Selected photos of crop-circle details (2)


(aerial photo by Peter Sorensen)
Horton, discovered Aug. 6th, my photos Aug. 7th (the next day!)


20 21

A very unusual sheathing of straws, where the main circles's rows collected into a standing epicenter far south of the circle's geometrical center. You can just make out its location in the enlarged aerial shot.


A radiating, rather than spiralling center, was at the northern epicenter.


Sometimes the straws don't just lie alongside or end with their seed-heads at the formation's boundary, but instead crawl up it in a curving wall.

Sections as puzzle-pieces

It's rather hard to visualize the whole formation, it it's got lots of parts and stretches a long way.


Difficulty of judgement: Scroll very slowly downwards, and from the following 5 representative views -
seen from our normal eyes'-height level - try to figure out how the whole symbol looks (the aerial view) -
before you see the answer immediately under them.


26 27



(aerial photo by Steve Alexander)
Avebury Truslow, July 22nd, photos ca. Aug. 7th

Barley circle

(aerial photo by Steve Alexander)
Windmill Hill, discovered Aug. 7th, photos Aug. 7th (the same day!)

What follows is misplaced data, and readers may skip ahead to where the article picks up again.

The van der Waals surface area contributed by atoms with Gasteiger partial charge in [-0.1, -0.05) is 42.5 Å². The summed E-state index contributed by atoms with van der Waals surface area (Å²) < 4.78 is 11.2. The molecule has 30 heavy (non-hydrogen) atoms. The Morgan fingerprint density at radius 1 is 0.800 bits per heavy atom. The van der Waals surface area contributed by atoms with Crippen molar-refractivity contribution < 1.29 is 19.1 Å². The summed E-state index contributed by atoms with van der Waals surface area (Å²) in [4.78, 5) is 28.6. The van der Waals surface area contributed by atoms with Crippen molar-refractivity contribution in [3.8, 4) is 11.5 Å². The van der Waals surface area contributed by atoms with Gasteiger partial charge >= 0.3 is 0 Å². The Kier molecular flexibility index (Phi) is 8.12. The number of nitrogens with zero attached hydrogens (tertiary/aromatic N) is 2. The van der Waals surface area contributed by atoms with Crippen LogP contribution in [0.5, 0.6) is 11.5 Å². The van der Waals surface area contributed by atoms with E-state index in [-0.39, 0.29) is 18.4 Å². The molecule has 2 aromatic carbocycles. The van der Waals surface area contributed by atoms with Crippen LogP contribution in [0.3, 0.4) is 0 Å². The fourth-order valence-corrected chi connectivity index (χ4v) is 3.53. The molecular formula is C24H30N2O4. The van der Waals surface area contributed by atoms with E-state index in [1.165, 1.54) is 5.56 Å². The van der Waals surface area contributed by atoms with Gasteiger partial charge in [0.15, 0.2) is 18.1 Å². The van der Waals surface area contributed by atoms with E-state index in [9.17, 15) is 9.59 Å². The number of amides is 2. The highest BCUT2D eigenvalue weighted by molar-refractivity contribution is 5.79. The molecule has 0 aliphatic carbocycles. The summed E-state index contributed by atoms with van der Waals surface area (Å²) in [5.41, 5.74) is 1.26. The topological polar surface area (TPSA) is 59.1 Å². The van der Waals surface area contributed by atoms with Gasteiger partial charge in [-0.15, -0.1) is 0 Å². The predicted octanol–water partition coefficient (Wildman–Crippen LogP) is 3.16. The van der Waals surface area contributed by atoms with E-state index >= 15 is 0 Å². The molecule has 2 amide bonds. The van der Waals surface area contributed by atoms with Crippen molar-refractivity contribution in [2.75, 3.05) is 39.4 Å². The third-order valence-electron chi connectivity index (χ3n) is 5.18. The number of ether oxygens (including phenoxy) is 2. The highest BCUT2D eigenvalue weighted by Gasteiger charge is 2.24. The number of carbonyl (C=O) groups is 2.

The beautiful wavy appearance of laid barley is due to the long "whiskers" along its seed-heads, which bunch together in an airy way when the stalks are piled up.

31 32

Notice the two standing ridges in 32, which are an intentional part of the lay's pattern in this ring.

33 34

Here the waving rows form another clear pattern, beyond barley's natural "airiness".

35 36

This nest-center clearly has the dimension of height.


(aerial photo by Lucy Pringle)
Woodborough Hill, July 14 (2003), photos Aug. 8



A raised nest in levels.

(aerial photo by Steve Alexander)
Woodborough Hill, Aug. 10th, photos Aug. 13th (4 days later)


40 41


40 was the impressive triple-nested center of the likewise impressive Woodborough Hill formation. 39 is a close-up of the right-hand nest with all its straws bent up in the air. 41 and 42 from the bottommost nest, show a stone the size of a fist, broken into many fitting pieces by either extreme heat or extreme pressure under the circle-creating process - while the surrounding wheat lies undamaged, as usual.

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